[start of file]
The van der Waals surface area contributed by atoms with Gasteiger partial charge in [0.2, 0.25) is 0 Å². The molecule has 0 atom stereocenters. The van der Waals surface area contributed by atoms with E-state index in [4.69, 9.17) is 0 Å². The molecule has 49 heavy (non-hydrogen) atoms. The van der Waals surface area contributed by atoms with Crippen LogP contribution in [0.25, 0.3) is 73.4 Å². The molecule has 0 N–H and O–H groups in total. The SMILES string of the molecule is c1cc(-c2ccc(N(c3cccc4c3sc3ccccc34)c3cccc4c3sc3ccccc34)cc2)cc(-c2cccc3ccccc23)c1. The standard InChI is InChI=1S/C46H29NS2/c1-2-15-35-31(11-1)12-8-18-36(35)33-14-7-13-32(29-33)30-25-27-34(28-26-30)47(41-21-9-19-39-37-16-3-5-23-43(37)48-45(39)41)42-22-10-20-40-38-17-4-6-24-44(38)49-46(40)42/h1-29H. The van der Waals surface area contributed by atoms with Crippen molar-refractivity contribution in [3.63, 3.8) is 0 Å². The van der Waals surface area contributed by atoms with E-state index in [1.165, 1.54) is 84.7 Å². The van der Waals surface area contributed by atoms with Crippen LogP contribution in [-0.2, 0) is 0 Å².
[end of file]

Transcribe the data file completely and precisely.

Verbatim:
The van der Waals surface area contributed by atoms with Gasteiger partial charge in [0.2, 0.25) is 0 Å². The molecule has 0 atom stereocenters. The van der Waals surface area contributed by atoms with E-state index in [4.69, 9.17) is 0 Å². The molecule has 49 heavy (non-hydrogen) atoms. The van der Waals surface area contributed by atoms with Crippen LogP contribution in [0.25, 0.3) is 73.4 Å². The molecule has 0 N–H and O–H groups in total. The SMILES string of the molecule is c1cc(-c2ccc(N(c3cccc4c3sc3ccccc34)c3cccc4c3sc3ccccc34)cc2)cc(-c2cccc3ccccc23)c1. The standard InChI is InChI=1S/C46H29NS2/c1-2-15-35-31(11-1)12-8-18-36(35)33-14-7-13-32(29-33)30-25-27-34(28-26-30)47(41-21-9-19-39-37-16-3-5-23-43(37)48-45(39)41)42-22-10-20-40-38-17-4-6-24-44(38)49-46(40)42/h1-29H. The van der Waals surface area contributed by atoms with Crippen molar-refractivity contribution in [3.63, 3.8) is 0 Å². The van der Waals surface area contributed by atoms with E-state index in [1.165, 1.54) is 84.7 Å². The van der Waals surface area contributed by atoms with Crippen LogP contribution in [-0.2, 0) is 0 Å².